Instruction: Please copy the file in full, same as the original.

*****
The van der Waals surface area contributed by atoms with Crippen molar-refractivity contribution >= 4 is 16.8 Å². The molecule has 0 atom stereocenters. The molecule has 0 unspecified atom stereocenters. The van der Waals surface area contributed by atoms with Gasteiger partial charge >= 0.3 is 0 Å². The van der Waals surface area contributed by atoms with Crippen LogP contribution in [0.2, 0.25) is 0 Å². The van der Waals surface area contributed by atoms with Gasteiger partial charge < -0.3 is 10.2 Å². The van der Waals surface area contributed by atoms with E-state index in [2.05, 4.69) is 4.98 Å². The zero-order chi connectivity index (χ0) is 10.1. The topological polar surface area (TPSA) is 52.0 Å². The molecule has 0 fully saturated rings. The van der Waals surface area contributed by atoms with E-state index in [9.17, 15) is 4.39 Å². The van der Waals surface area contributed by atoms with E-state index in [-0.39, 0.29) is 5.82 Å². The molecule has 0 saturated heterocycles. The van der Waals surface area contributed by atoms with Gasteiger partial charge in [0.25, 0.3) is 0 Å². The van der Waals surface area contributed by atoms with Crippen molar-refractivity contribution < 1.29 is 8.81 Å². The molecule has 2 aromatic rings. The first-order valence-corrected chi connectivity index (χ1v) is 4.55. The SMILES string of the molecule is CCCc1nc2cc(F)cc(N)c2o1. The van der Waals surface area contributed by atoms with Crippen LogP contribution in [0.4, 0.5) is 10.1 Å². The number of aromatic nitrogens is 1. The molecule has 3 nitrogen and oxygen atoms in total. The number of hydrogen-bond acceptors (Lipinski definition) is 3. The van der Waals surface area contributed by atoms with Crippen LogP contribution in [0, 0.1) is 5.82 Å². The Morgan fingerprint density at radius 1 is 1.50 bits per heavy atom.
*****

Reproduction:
The van der Waals surface area contributed by atoms with Crippen molar-refractivity contribution >= 4 is 16.8 Å². The molecule has 0 atom stereocenters. The molecule has 0 unspecified atom stereocenters. The van der Waals surface area contributed by atoms with Gasteiger partial charge >= 0.3 is 0 Å². The van der Waals surface area contributed by atoms with Crippen LogP contribution in [0.2, 0.25) is 0 Å². The van der Waals surface area contributed by atoms with Gasteiger partial charge < -0.3 is 10.2 Å². The van der Waals surface area contributed by atoms with E-state index in [2.05, 4.69) is 4.98 Å². The zero-order chi connectivity index (χ0) is 10.1. The topological polar surface area (TPSA) is 52.0 Å². The molecule has 0 fully saturated rings. The van der Waals surface area contributed by atoms with E-state index in [9.17, 15) is 4.39 Å². The van der Waals surface area contributed by atoms with E-state index in [-0.39, 0.29) is 5.82 Å². The molecule has 0 saturated heterocycles. The van der Waals surface area contributed by atoms with Gasteiger partial charge in [0.25, 0.3) is 0 Å². The van der Waals surface area contributed by atoms with Crippen molar-refractivity contribution < 1.29 is 8.81 Å². The molecule has 2 aromatic rings. The first-order valence-corrected chi connectivity index (χ1v) is 4.55. The SMILES string of the molecule is CCCc1nc2cc(F)cc(N)c2o1. The van der Waals surface area contributed by atoms with Crippen LogP contribution in [0.4, 0.5) is 10.1 Å². The number of aromatic nitrogens is 1. The molecule has 3 nitrogen and oxygen atoms in total. The number of hydrogen-bond acceptors (Lipinski definition) is 3. The van der Waals surface area contributed by atoms with Crippen LogP contribution in [0, 0.1) is 5.82 Å². The Morgan fingerprint density at radius 1 is 1.50 bits per heavy atom.